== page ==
Henry Charles Bukowski (born Heinrich Karl Bukowski; August 16, 1920 – March 9, 1994) was an American poet, novelist and short story writer. His writing was influenced by the social, cultural and economic ambience of his home city of Los Angeles. It is marked by an emphasis on the ordinary lives of poor Americans, the act of writing, alcohol, relationships with women and the drudgery of work. Bukowski wrote thousands of poems, hundreds of short stories and six novels, eventually publishing over sixty books. In 1986 Time called Bukowski a "laureate of American lowlife".[6] Regarding Bukowski's enduring popular appeal, Adam Kirsch of The New Yorker wrote, "the secret of Bukowski’s appeal. . . [is that] he combines the confessional poet’s promise of intimacy with the larger-than-life aplomb of a pulp-fiction hero."[7]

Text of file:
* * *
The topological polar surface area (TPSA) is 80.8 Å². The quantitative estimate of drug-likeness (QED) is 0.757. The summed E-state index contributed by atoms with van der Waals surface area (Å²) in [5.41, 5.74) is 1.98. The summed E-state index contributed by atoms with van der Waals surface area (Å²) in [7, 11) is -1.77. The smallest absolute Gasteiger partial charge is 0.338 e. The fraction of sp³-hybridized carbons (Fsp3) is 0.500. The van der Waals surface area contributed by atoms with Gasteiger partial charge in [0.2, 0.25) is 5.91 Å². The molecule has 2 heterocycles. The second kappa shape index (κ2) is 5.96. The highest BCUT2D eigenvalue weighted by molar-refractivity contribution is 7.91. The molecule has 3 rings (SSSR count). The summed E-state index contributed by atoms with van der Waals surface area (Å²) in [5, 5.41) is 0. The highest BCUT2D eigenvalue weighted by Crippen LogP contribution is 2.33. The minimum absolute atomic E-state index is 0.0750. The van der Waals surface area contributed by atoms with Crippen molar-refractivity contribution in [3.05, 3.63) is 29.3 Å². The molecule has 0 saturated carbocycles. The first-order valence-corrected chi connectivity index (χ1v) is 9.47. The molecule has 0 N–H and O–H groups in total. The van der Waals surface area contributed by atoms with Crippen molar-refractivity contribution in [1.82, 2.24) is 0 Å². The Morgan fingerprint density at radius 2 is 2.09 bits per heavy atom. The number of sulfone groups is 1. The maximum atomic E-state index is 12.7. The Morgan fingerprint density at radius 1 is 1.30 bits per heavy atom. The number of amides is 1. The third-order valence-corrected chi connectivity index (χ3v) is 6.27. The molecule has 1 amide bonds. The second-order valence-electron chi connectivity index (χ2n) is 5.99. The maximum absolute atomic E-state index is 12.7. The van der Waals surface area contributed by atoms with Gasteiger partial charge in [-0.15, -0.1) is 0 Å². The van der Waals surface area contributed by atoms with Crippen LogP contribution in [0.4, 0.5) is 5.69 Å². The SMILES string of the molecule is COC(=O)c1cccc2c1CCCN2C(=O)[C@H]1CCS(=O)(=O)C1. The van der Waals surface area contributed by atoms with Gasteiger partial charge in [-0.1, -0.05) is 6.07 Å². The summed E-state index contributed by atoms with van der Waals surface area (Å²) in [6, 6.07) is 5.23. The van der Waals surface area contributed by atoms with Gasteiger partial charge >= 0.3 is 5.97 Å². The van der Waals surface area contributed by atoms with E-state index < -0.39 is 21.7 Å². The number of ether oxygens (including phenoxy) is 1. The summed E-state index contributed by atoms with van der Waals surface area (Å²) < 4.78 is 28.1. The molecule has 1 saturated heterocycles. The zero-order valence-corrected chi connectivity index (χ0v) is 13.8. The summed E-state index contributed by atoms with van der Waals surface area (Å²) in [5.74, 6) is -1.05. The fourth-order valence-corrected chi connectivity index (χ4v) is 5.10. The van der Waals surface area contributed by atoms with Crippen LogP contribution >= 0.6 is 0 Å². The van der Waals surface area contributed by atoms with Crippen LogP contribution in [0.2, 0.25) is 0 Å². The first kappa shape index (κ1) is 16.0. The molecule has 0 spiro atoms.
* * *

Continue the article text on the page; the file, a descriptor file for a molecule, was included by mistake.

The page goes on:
Contents

Life and work

Early years

Charles Bukowski was born as Heinrich Karl Bukowski in Andernach, Germany, to Heinrich Bukowski and Katharina (née Fett). Charles' mother was a native German and his father was an American serviceman. [8]Charles' paternal grandfather Leonard had emigrated to America from Germany in the 1880s. In Cleveland, Leonard met Emilie Krausse who had emigrated from Danzig, then part of Germany. They married and settled in Pasadena. He worked as a carpenter, setting up his own very successful construction company. The couple had four children, including Henry, Charles Bukowski's father.[8]